Australian Army Nursing Service (AANS) 1914-1918 working dress

13 August 2014 by Ashleigh Wadman

This is one in a series of blogs that covers the basic aspects of Australian uniforms during the First World War. There is a great diversity between nursing uniforms of the First World War. This variety is due to the fact that nursing uniforms were not centrally manufactured or issued in this war. Instead, nurses were given a uniform allowance to equip themselves and were allowed to make their own uniforms if they chose. This, and tailoring variations within Australia and overseas, led to considerable variety in the uniforms as can be seen in contemporary photographs. Styles of collars, blousons, skirts, footwear and headwear show the greatest variety.

The working dress, or ward dress, introduced in 1914 remained virtually the same throughout the war, except for a slight shortening of the skirt in line with fashion. The working dress for the entire 1914-18 period consisted of:

  • A grey zephyr cotton dress similar in pattern to the 1914 outdoor dress of blouson and skirt, with detachable starched white collar and cuffs.
  • A starched white apron with bib front, a curved neckline and cross over straps at the back. Grey zephyr aprons were sometimes worn for very dirty work. The aprons were fastened with a self-fabric belt and two buttons or studs at the waist, or occasionally a belt buckle.
  • A scarlet shoulder cape fastened at the throat with the silver Rising Sun badge. The cape was usually of scarlet cotton that could be laundered, hence the term ‘washing cape’.
  • A white linen veil, 1 yard (91.5 cm) square.
  • Black stockings.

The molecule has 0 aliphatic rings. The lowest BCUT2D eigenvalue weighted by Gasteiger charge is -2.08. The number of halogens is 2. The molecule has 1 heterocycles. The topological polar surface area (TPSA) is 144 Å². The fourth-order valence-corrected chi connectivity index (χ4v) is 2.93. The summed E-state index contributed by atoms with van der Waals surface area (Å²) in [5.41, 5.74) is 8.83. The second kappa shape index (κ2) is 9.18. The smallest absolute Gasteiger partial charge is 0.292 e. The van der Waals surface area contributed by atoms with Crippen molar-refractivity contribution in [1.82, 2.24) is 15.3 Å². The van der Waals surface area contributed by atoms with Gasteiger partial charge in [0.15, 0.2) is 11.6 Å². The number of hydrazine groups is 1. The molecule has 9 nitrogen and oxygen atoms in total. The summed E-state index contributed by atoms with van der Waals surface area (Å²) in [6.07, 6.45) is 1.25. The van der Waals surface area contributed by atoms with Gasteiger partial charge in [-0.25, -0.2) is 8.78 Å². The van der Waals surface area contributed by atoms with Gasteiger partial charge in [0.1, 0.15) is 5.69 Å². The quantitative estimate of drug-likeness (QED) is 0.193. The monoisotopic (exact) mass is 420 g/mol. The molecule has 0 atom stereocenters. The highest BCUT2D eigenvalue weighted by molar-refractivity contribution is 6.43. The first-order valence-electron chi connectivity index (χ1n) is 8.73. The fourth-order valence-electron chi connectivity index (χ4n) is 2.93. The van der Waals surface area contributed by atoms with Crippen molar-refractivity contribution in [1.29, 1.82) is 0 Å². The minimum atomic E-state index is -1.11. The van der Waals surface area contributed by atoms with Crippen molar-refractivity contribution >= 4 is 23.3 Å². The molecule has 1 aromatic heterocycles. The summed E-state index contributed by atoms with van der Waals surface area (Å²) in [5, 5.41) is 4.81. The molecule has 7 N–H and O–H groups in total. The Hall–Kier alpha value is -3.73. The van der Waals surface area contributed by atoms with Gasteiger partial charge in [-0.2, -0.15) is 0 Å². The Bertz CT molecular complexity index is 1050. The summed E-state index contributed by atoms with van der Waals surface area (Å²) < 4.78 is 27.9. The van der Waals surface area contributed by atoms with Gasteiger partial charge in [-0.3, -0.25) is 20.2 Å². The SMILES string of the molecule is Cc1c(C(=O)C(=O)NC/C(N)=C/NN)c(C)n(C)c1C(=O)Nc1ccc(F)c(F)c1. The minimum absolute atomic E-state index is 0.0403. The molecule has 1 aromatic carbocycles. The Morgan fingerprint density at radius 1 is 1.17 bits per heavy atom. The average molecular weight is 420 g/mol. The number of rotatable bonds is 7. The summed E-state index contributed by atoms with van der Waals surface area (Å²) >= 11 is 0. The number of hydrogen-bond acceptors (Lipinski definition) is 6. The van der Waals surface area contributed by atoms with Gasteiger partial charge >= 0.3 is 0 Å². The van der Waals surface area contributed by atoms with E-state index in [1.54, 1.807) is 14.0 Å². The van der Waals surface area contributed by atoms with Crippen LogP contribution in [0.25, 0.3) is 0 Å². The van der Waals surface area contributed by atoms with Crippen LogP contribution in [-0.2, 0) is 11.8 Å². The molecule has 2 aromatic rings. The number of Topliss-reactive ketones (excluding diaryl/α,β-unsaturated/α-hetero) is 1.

• Black boots or shoes.

Matron Margaret Grace Wilson “doing a round” in Lemnos in May 1915.

Sister Mary Jane Derrer at the 2nd Australian Casualty Clearing Station near Steenwerck, France on 17 June 1917.

Shoulder cape worn by Sister Mary McDougall. The Lieutenant's (Sister's) rank stars and curved 'AUSTRALIA' shoulder titles are fitted to the shoulder straps. An AANS embroidered cloth badge has been sewn onto the front as a souvenir of her service.

Veil worn by Staff Nurse Eliza Rowan. The veil features the badge of the hospital at which she trained.

Shoes worn by Staff Nurse Eliza Rowan.

Sister Evelyn Davies in wet weather gear in Lemnos in 1915. The working dress was added to in adverse conditions.

Sisters Browne, Steel, McAllister, Furness and Jack, members of the nursing staff of the Hospital at Tank, on the North West Frontier in India. Note that both white and grey aprons are worn.

For further information about nurses during the First Word War, please see Our war nurses: the history of the Royal Australian Army Nursing Corps 1902-1988 by Rupert Goodman and Guns and brooches: Australian Army nursing from the Boer War to the Gulf War by Jan Bassett. You can also search for further uniform collection items and contemporary images on the Memorial's website